How can the insurance industry prepare for Amazon’s arrival?

How can the insurance industry prepare for Amazon’s arrival?

By now, you’ve more than likely heard the rumours that Amazon is looking to enter the insurance space. Late last year, the e-commerce giant was seen to be recruiting for London-based insurance professionals – cue much speculation over its plans.

It looks as though Amazon is wasting no time in 2018 either, with reports suggesting that the firm is set to invest in an Indian online insurance start-up. According to the Times of India, Amazon is to pump close to Rs 100 crore (around £11.6 million) into Acko General Insurance. Following the deal, it is thought that Amazon’s Indian arm will act as the insurtech’s distributor, and will co-develop new insurance products with the company.

Less is clear, however, on the giant’s plans for insurance in Europe. There’s a good chance that any move it makes will be disruptive, but there are also wider issues raised about the way insurance is sold in today’s world.

“A lot of what you’re seeing the older insurers be worried about is the transition of the insurance business from a personal, relationship-oriented business, sold through people, to a business that is sold digitally,” Seth Rachlin, EVP and insurance lead at Capgemini, told Insurance Business.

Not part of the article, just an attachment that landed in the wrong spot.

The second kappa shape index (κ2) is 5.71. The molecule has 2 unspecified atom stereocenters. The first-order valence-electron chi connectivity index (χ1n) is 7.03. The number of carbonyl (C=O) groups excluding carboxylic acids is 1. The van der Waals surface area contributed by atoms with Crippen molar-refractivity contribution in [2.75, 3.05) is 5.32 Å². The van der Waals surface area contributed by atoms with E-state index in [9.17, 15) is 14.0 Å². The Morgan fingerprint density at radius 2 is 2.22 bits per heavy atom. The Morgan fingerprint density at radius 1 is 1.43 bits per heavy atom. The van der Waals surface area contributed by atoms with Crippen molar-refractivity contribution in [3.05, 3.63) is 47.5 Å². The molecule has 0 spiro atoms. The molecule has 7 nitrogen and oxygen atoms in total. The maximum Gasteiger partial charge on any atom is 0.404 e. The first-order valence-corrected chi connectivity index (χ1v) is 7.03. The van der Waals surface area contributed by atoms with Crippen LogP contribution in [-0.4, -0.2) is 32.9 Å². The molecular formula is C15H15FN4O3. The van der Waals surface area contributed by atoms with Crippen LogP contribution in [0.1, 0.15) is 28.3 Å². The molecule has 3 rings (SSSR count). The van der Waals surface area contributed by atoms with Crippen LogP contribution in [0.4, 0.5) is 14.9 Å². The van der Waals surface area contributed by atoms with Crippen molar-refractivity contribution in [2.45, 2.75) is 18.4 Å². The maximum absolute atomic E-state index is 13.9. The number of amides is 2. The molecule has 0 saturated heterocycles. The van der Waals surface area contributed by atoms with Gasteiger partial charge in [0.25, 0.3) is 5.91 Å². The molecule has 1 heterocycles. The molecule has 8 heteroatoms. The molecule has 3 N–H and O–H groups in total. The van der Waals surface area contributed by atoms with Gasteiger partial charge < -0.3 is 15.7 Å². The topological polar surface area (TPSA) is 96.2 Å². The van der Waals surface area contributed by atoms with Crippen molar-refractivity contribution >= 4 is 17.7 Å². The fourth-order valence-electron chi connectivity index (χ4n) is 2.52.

While technology and digital are revolutionising other sectors, it hasn’t been quite as straight-forward when it comes to selling insurance. In the direct space, the customer acquisition expense remains high, and the infrequency of interaction inhibits the digital channel, according to Rachlin.

“You buy an insurance policy and you hopefully don’t have to think about it until it renews – you just pay the bill and it keeps going. The level of intimacy you have with your digital insurer is typically pretty low, and that makes the digital channel less effective,” he said.

As a result, it may well be those in the direct space that should pay extra attention to where Amazon sets its sights in the insurance world.

Currently though, there’s no indication as to whether the firm would be looking to enter the European insurance market as an intermediary or a carrier. The latter option would likely be a far more complicated task, but Rachlin points out that Amazon could ease the process by acquiring an existing insurer.

All the industry can do for now, it seems, is to wait.

Rachlin added: “Apart from the obvious steps of making sure that you’re doing everything you can with digital, there’s not a lot you can do when somebody decides to enter your market in this way.”